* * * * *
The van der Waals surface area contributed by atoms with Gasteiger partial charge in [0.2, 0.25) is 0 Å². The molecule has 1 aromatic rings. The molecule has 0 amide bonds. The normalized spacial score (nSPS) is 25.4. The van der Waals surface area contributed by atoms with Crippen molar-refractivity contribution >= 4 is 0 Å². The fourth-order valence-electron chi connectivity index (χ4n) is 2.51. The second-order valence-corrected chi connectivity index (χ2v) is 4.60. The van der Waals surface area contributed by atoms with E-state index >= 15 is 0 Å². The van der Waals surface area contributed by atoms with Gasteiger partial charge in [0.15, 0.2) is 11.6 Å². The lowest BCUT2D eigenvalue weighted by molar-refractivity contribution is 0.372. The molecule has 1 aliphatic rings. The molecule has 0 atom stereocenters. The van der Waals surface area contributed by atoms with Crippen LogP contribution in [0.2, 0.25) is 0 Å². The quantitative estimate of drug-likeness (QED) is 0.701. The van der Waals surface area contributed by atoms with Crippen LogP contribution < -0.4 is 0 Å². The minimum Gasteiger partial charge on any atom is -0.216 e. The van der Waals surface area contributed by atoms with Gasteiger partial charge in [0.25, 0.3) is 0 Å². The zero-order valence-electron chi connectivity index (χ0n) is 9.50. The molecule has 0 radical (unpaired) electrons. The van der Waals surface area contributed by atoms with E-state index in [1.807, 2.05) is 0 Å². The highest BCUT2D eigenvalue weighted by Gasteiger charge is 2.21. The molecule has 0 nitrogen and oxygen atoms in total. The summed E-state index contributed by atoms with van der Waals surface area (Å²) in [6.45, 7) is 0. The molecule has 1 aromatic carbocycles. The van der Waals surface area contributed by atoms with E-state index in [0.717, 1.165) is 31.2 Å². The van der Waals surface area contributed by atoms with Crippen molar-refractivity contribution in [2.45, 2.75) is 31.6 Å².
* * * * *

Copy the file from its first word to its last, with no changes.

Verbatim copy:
The van der Waals surface area contributed by atoms with Gasteiger partial charge in [0.2, 0.25) is 0 Å². The molecule has 1 aromatic rings. The molecule has 0 amide bonds. The normalized spacial score (nSPS) is 25.4. The van der Waals surface area contributed by atoms with Crippen molar-refractivity contribution >= 4 is 0 Å². The fourth-order valence-electron chi connectivity index (χ4n) is 2.51. The second-order valence-corrected chi connectivity index (χ2v) is 4.60. The van der Waals surface area contributed by atoms with E-state index >= 15 is 0 Å². The van der Waals surface area contributed by atoms with Gasteiger partial charge in [0.15, 0.2) is 11.6 Å². The lowest BCUT2D eigenvalue weighted by molar-refractivity contribution is 0.372. The molecule has 1 aliphatic rings. The molecule has 0 atom stereocenters. The van der Waals surface area contributed by atoms with Crippen LogP contribution in [0.2, 0.25) is 0 Å². The quantitative estimate of drug-likeness (QED) is 0.701. The van der Waals surface area contributed by atoms with Crippen LogP contribution < -0.4 is 0 Å². The minimum Gasteiger partial charge on any atom is -0.216 e. The van der Waals surface area contributed by atoms with Gasteiger partial charge in [0.25, 0.3) is 0 Å². The zero-order valence-electron chi connectivity index (χ0n) is 9.50. The molecule has 0 radical (unpaired) electrons. The van der Waals surface area contributed by atoms with E-state index in [1.807, 2.05) is 0 Å². The highest BCUT2D eigenvalue weighted by Gasteiger charge is 2.21. The molecule has 0 nitrogen and oxygen atoms in total. The summed E-state index contributed by atoms with van der Waals surface area (Å²) in [6.45, 7) is 0. The molecule has 1 aromatic carbocycles. The van der Waals surface area contributed by atoms with E-state index in [0.717, 1.165) is 31.2 Å². The van der Waals surface area contributed by atoms with Crippen molar-refractivity contribution in [2.45, 2.75) is 31.6 Å².